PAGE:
U.S. Attorney General nominee Jeff Sessions vowed Tuesday to step up prosecutions of gun crimes to stop a surge in violent crime in Chicago and other cities.

During his U.S. Senate confirmation hearing, Sessions also said police officers in Chicago and across the nation have been “unfairly” blamed for the “unacceptable actions of a few bad actors.”

“They feel they’ve been targeted. Morale has suffered,” said Sessions, a Republican U.S. senator from Alabama.

The attorney general-designate said a rise in the number of police officers killed on the job across the country was a “wake-up call” for a situation that “can’t continue. … Local law enforcement must know they are supported.”

The promise to make prosecution of gun crimes a high priority came in response to a question from Sen. John Cornyn, R-Texas.

“We’ve seen an incredible number of people, frequently in minority communities, killed as a result of crimes related to felons who perhaps are in possession of guns that they have no legal right to be in possession of,” Cornyn said.

Cornyn said Project Exile, a federal gun prosecution program that originated in Richmond, Va., was successful in targeting felons and others who illegally possessed firearms.

But “when I looked at the record of the … Justice Department, prosecution of those crimes were down 15.5 percent in the last five years. Down 34.8 percent in the last 10 years,” he said.

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A Chicago Sun-Times story last year found that federal weapons charges in Chicago have fallen slightly over the past five years — despite the local rise in firearm offenses. Federal prosecutors in some other major urban areas — Manhattan, Brooklyn, Milwaukee, Detroit and Baltimore — have charged far more people with weapons offenses than the U.S. attorney’s office in Chicago has.

“Can you assure us that you will make prosecuting those people who cannot legally possess or use firearms a priority again in the Department of Justice and help break the back of this crime wave that’s affecting so many people in our local communities like Chicago or Baltimore, particularly minority communities?” Cornyn asked.

“Properly enforced, the federal gun laws can reduce crime and violence in our cities and communities. It was highlighted in Richmond and Project Exile. But I have to tell you, I’ve always believed that,” Sessions replied.

“Criminals are most likely the kind of person who will shoot somebody when they go about their business. And if those people are not carrying guns because they believe they might go to federal court, be sent to a federal jail for five years perhaps, they will stop carrying those guns during that drug dealing and their other activities that are criminal,” he said.

“Fewer people get killed. So I truly believe that we need to step that up. It’s a compassionate thing. If one of those individuals carrying a gun shoots somebody, not only is there a victim. They end up sentenced in jail for interminable periods. Communities are safer with fewer guns in the hands of criminals.”

In prepared remarks to the committee, Sessions also mentioned the more than 4,330 shooting victims in Chicago in 2016.

“We must not lose perspective when discussing these statistics. We must always remember that these crimes are being committed against real people, real victims,” he said. “These trends cannot continue. It is a fundamental civil right to be safe in your home and your community. If I am confirmed, we will systematically prosecute criminals who use guns in committing crimes.”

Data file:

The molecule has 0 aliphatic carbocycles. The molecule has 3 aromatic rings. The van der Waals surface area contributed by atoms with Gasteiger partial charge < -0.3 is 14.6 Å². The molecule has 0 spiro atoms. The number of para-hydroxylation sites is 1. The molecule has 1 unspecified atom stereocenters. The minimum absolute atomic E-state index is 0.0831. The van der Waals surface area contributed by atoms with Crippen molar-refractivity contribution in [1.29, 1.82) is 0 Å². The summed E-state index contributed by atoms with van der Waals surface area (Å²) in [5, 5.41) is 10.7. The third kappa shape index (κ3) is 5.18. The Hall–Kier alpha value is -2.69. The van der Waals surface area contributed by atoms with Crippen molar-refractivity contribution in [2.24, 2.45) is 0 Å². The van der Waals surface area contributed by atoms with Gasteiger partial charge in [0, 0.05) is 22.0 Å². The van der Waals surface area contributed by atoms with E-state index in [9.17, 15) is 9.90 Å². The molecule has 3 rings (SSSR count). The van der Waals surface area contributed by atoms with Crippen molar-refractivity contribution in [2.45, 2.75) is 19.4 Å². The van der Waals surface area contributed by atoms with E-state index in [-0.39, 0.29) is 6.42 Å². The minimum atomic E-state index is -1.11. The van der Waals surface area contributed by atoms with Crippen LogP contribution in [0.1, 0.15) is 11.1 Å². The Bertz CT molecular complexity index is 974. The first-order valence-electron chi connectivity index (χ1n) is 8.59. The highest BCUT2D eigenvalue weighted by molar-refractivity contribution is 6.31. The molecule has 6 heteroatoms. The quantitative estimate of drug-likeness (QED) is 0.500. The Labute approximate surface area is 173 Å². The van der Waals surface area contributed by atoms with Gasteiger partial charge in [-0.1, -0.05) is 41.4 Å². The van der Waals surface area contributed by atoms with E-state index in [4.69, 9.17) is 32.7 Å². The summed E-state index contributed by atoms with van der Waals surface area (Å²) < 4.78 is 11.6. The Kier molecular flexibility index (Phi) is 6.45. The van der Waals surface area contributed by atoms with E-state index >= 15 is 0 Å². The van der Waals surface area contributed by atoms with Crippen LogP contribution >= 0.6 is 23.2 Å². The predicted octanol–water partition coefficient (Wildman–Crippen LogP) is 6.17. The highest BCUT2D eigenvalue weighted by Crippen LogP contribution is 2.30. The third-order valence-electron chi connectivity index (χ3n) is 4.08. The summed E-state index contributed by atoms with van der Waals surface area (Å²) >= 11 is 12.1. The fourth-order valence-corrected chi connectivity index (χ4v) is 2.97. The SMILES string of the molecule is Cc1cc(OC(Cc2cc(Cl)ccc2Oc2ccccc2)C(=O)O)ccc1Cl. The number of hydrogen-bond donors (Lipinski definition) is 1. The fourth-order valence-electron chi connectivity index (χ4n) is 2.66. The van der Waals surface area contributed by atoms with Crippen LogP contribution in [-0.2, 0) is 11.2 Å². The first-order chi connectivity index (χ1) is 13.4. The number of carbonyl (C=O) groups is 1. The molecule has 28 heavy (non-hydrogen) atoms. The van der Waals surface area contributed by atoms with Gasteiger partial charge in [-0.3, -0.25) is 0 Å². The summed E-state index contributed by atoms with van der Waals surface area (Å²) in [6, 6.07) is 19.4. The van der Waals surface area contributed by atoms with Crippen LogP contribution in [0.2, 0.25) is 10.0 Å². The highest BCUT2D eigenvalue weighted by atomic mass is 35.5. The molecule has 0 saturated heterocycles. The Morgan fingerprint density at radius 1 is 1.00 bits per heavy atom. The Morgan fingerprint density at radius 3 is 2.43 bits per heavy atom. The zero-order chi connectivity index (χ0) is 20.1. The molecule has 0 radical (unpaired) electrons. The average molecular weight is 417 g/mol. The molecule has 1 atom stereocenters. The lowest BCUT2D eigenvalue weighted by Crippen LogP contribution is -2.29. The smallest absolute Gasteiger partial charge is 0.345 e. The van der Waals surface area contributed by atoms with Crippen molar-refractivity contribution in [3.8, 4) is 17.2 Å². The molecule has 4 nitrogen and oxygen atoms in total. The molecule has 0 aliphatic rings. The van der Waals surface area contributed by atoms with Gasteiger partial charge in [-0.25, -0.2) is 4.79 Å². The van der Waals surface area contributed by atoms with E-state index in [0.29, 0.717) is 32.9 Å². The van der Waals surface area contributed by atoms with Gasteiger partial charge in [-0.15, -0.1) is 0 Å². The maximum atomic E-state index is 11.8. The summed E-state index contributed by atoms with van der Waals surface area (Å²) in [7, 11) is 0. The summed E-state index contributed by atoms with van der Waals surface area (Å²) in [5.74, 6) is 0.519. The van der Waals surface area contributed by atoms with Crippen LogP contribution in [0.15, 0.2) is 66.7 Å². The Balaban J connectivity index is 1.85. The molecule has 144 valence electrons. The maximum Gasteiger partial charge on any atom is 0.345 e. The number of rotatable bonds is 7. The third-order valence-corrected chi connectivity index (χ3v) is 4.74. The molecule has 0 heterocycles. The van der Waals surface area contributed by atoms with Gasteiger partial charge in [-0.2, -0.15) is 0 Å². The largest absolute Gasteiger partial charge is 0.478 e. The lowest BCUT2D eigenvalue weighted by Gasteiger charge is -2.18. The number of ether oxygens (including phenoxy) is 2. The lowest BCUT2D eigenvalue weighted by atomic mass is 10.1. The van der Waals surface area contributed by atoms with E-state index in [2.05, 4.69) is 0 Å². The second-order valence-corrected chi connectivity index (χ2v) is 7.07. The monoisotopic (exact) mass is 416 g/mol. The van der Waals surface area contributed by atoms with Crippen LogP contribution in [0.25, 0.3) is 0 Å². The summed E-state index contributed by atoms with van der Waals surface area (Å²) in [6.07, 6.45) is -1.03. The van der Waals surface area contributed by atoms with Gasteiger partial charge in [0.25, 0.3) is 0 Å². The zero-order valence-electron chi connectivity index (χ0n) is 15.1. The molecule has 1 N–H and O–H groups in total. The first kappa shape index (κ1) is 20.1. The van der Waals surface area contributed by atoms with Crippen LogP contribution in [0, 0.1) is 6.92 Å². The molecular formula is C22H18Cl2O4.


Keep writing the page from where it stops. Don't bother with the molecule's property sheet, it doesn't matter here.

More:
Sessions also said legitimate criticism of individual police officers’ actions has spilled over to condemnation of entire police departments.

“Morale has been affected and it’s impacted the crime rates in Baltimore and the crime rates in Chicago,” he said. “I don’t think there’s any doubt about it. I regret that’s happening. I think it can be restored.”

When Sessions pointed to poor morale among Chicago Police officers, he touched on a wide perception that cops engaged in a work slowdown in 2016 because they believe they’ve come under unfair scrutiny following the Laquan McDonald shooting.

In November, the city released the video of Officer Jason Van Dyke fatally shooting McDonald. Van Dyke was charged with murder on the same day the video was released.

Before the release of the video, Chicago Police officers were making about 50,000 street stops per month. After the video was made public, that figure dropped to about 10,000 a month.

Narcotics arrests also plummeted after the release of the video.

Meanwhile in 2016, the number of murders and nonfatal shootings skyrocketed. There were more than 760 murders last year, a 60 percent increase over the same period in 2015.

Social scientists have been reluctant to draw a direct connection between the slowdown in police activity and the rise in murders. But former Chicago Police Supt. Garry McCarthy recently made that link during an appearance on CBS’s “60 Minutes.”

“When you have activity falling off the way it is and crime skyrocketing, that’s a huge problem,” McCarthy said. He added: “Noncompliance with the law is becoming legitimized. And the police are on their heels.”

Sessions could give Chicago Police officers a morale boost if he were to decide not to implement Chicago Police reforms expected to come in a Department of Justice report this week.

President-elect Donald Trump had campaigned on a promise to take the handcuffs off rank-and-file police officers. Sessions has said he opposes consent decrees and refused to commit to implementing the reforms during a recent meeting with Sen. Dick Durbin, D-Ill. Mayor Rahm Emanuel has vowed to implement the Justice Department reforms, whether or not Trump and Sessions pursue a consent decree mandating those changes.